Monday, November 28, 2016
Myrmecophila humboldtii [Rchb.f] Rolfe 1917, culture notes on growing this plant on the trunk of an avocado tree
When I first tried to grow Myrmecophila humboldtii, I tied it to an avocado tree. Unfortunately, the place was too shady for the plant to bloom. However it proved a very favorable place for it to grow. And grow and grow and grow. SInce it was not blooming it poured all its energy into producing canes and eventually became a large mass of pseudobulbs. In time I removed pieces from this mass and moved them to sunnier spots where they bloomed. The plant has continued growing up the tree. The pseudobulbs shown in this photo have all died and decayed, but there are plenty of them higher in the tree. The pseudobulbs are hollow and are inhabited by some ill tempered yellow ants. The ants come out only at night. If you damage the pseudobulbs they will come out. The sting of these ants is painful and might produce some swelling. For more information on the culture of this species, you can read: http://ricardogupi.blogspot.com/2011/01/myrmecophylla-schomburkia-humboltii-ant.html
Sunday, November 27, 2016
Friday, November 25, 2016
Because I live in the tropics, my orchid collection is all outside. I live in the middle of an state forest which means that insects of all sorts are plentiful (this means the place is also infested with lots of spiders). It is a common occurrence for orchids to be visited by insects. However getting a photo of pollinators is not necessarily easy, as most visits are over in seconds. I was lucky enough to catch this large carpenter bee in flagrante delicto.
Wednesday, November 23, 2016
Sadly I lost this beautiful and floriferous plant. But if I ever see this cross again for sale, I will buy it in a second!!
Monday, November 21, 2016
I used to grow many plants of Calanthe rubens. They would put a beautiful show in early winter. However eventually I gave all my plants away. Mainly because I acquired larger, showier hybrids that would bloom for a longer time. However I still remember them fondly there were they first Calanthe I ever cultivated and they would bloom very well with little care.
Wednesday, November 16, 2016
Bulbophyllum cocoinum Bateman ex Lindl. 1837, will do well in hot coastal Puerto Rico, as long as it gets the proper humidity and care.
This African Bulbophyllum has a coconut fragrance. This plant was cultivated by a friend it eventually turned into an specimen plant, it completely filled the basket with growths.
These orchid inflorescences are usually photographed from the side. I decided to photograph it from the bottom. This perspective makes the inflorescence look much different than what we are used to see.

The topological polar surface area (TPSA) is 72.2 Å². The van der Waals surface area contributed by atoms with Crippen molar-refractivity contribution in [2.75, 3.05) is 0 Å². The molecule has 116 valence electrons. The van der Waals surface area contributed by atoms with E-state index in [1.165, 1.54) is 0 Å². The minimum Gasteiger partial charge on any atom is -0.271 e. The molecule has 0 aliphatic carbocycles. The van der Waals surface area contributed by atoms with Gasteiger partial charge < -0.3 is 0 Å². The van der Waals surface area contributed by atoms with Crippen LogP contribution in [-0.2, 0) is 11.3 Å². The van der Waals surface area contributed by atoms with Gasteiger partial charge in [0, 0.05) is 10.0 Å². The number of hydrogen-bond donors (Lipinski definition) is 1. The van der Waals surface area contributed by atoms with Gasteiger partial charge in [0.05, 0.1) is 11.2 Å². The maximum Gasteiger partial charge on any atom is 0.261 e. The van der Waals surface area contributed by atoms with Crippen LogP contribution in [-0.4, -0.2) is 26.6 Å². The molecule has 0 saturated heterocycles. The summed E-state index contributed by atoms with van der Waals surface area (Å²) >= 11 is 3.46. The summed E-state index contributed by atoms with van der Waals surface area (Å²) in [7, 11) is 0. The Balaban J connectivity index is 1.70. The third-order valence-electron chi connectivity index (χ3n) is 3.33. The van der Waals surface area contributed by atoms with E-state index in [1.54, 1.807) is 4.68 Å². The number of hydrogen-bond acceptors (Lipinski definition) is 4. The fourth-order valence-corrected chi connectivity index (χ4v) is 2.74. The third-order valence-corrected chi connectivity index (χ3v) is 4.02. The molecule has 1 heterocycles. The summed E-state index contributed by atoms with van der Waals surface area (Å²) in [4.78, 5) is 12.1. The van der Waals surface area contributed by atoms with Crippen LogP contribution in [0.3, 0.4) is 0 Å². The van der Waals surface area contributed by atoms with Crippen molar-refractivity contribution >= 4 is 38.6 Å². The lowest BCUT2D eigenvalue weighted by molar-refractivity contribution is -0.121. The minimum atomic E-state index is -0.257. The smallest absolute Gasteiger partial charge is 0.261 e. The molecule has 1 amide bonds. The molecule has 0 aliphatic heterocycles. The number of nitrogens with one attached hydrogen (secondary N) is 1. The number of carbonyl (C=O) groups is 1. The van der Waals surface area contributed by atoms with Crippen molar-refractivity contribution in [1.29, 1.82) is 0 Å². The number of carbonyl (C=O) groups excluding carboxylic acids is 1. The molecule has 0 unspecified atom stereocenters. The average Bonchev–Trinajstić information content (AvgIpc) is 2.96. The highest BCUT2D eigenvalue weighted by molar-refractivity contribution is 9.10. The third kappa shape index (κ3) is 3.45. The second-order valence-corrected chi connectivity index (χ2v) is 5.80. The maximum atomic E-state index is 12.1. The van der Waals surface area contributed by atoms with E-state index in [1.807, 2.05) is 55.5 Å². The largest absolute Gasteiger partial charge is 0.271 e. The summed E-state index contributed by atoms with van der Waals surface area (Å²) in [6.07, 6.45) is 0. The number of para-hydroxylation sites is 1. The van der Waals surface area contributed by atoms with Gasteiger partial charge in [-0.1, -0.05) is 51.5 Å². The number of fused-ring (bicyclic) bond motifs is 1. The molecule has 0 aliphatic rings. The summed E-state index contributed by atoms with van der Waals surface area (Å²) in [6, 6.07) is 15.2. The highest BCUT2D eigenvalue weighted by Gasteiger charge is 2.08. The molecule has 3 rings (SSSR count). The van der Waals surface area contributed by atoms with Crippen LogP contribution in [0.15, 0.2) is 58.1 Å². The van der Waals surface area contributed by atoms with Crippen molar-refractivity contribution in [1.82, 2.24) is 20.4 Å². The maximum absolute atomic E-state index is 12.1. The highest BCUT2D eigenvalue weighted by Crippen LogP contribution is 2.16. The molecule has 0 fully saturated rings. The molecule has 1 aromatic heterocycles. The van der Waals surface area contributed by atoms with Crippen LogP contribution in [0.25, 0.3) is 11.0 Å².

Monday, November 14, 2016
This plant thrives tied to a piece of wood. I grow it outside, it is hanging from the branches of a small shrub in my garden. It only gets watered during the worst of the dry season, otherwise the local rainfall is enough for its needs. Tree fern can also be used, but in this case I used the piece of teak wood because it was free. The plant has been doing well mounted this way and has developed a healthy root system.
Encyclia cordigera [HBK] Dressler 1964, the typical form of the species, sometimes sold as a "semi alba"
In Puerto Rico, this species poses no challenge to cultivate. It can tolerate drought and grows best if it gets a few hours of full sun every day. Note that is its growing in a basket that hardly has any potting material. The bane of this species is root loss due to overwatering. I just doesn't tolerate media that remains wet. I grow my plants high in the orchid house, just under the shade clothe where they get the brightest light. Good fertilization while in active growth is the key to large pseudobulbs.
I received this Dendrobium as a gift a long time ago. It is not difficult to cultivate as long as it is grown on media that doesn't become soggy and kills its roots. Prefers media that allows for plenty of air to reach the roots. The flowers are long lasting.
Sunday, November 13, 2016
This common hybrid is easy to grow outside in coastal Puerto Rico. If given regular fertilization and plenty of sun it will bloom abundantly. I found that as my plant grew larger it would tolerate more and more sun exposure. I think this is due to many, very closely spaced pseudobulbs which appear to protect one another from any excessive sun exposure. This plant can grow into a specimen plant if given proper care and grooming. My plant became heavy!
I am in love! The flower is huge, and I love the color. This is the first time this seedling has bloomed. I produced just a single large flower. I expect that in the future it will produce more flowers per inflorescence. In the meantime I am not complaining, I find it lovely. I brought this plant some years ago, as happens with other rothschildianum crosses, it has taken its time reaching blooming size.
Saturday, November 12, 2016
For more information on this species native of Puerto Rico you can look here: http://ricardogupi.blogspot.com/2015/01/liparis-saundersiana-rchb-f-terrestrial.html
Coelogyne assamica Linden & Rchb. f. 1857, the flowers look different from what is identified in other places as assamica. But that is what the label said.
I brought this plant in the Puerto Rico orchid society show last spring. I wanted to see if it would grow and bloom in my area. Green flowered Coelogyne thrive and bloom well in my location and will even endure relative neglect with little complain. This species is a refreshing change from the green flowers of my other Coelogyne. I have tried to grow white flowered Coelogyne with little success. I tried mooreana and it died. I also tried lactea, this one grew well but flowered so rarely I gave it away. Perhaps in the case of lactea, I was growing it wrong.